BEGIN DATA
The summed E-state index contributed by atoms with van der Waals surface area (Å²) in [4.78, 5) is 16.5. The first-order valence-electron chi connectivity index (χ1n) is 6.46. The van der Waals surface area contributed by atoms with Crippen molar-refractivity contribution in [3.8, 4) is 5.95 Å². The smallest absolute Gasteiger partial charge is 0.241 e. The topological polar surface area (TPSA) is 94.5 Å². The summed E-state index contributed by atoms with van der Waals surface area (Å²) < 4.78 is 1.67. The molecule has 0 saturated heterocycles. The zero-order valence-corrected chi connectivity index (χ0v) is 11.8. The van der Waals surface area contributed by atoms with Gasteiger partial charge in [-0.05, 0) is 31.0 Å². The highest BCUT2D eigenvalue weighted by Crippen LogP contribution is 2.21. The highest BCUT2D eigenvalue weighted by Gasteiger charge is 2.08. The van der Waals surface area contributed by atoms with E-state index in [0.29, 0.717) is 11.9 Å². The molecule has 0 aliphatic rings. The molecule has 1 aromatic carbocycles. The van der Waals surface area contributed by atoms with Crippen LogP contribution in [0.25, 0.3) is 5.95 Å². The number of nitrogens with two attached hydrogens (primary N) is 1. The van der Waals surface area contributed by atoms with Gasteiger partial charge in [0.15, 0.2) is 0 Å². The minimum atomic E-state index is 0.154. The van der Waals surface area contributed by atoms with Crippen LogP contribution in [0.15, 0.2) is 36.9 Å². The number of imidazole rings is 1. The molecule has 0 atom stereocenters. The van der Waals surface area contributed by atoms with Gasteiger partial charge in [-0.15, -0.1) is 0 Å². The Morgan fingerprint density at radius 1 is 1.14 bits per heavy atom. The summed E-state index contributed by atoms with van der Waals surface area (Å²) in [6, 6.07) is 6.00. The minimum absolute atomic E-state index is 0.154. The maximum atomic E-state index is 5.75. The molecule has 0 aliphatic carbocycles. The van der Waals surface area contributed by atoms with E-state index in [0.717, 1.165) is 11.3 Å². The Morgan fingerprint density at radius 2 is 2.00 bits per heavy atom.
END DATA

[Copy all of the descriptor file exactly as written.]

The summed E-state index contributed by atoms with van der Waals surface area (Å²) in [4.78, 5) is 16.5. The first-order valence-electron chi connectivity index (χ1n) is 6.46. The van der Waals surface area contributed by atoms with Crippen molar-refractivity contribution in [3.8, 4) is 5.95 Å². The smallest absolute Gasteiger partial charge is 0.241 e. The topological polar surface area (TPSA) is 94.5 Å². The summed E-state index contributed by atoms with van der Waals surface area (Å²) < 4.78 is 1.67. The molecule has 0 saturated heterocycles. The zero-order valence-corrected chi connectivity index (χ0v) is 11.8. The van der Waals surface area contributed by atoms with Gasteiger partial charge in [-0.05, 0) is 31.0 Å². The highest BCUT2D eigenvalue weighted by Crippen LogP contribution is 2.21. The highest BCUT2D eigenvalue weighted by Gasteiger charge is 2.08. The van der Waals surface area contributed by atoms with E-state index in [0.29, 0.717) is 11.9 Å². The molecule has 0 aliphatic rings. The molecule has 1 aromatic carbocycles. The van der Waals surface area contributed by atoms with Crippen LogP contribution in [0.25, 0.3) is 5.95 Å². The number of nitrogens with two attached hydrogens (primary N) is 1. The van der Waals surface area contributed by atoms with Gasteiger partial charge in [0.15, 0.2) is 0 Å². The minimum atomic E-state index is 0.154. The van der Waals surface area contributed by atoms with Crippen LogP contribution in [0.15, 0.2) is 36.9 Å². The number of imidazole rings is 1. The molecule has 0 atom stereocenters. The van der Waals surface area contributed by atoms with Gasteiger partial charge in [-0.15, -0.1) is 0 Å². The Morgan fingerprint density at radius 1 is 1.14 bits per heavy atom. The summed E-state index contributed by atoms with van der Waals surface area (Å²) in [6, 6.07) is 6.00. The minimum absolute atomic E-state index is 0.154. The maximum atomic E-state index is 5.75. The molecule has 0 aliphatic carbocycles. The van der Waals surface area contributed by atoms with E-state index in [0.717, 1.165) is 11.3 Å². The Morgan fingerprint density at radius 2 is 2.00 bits per heavy atom.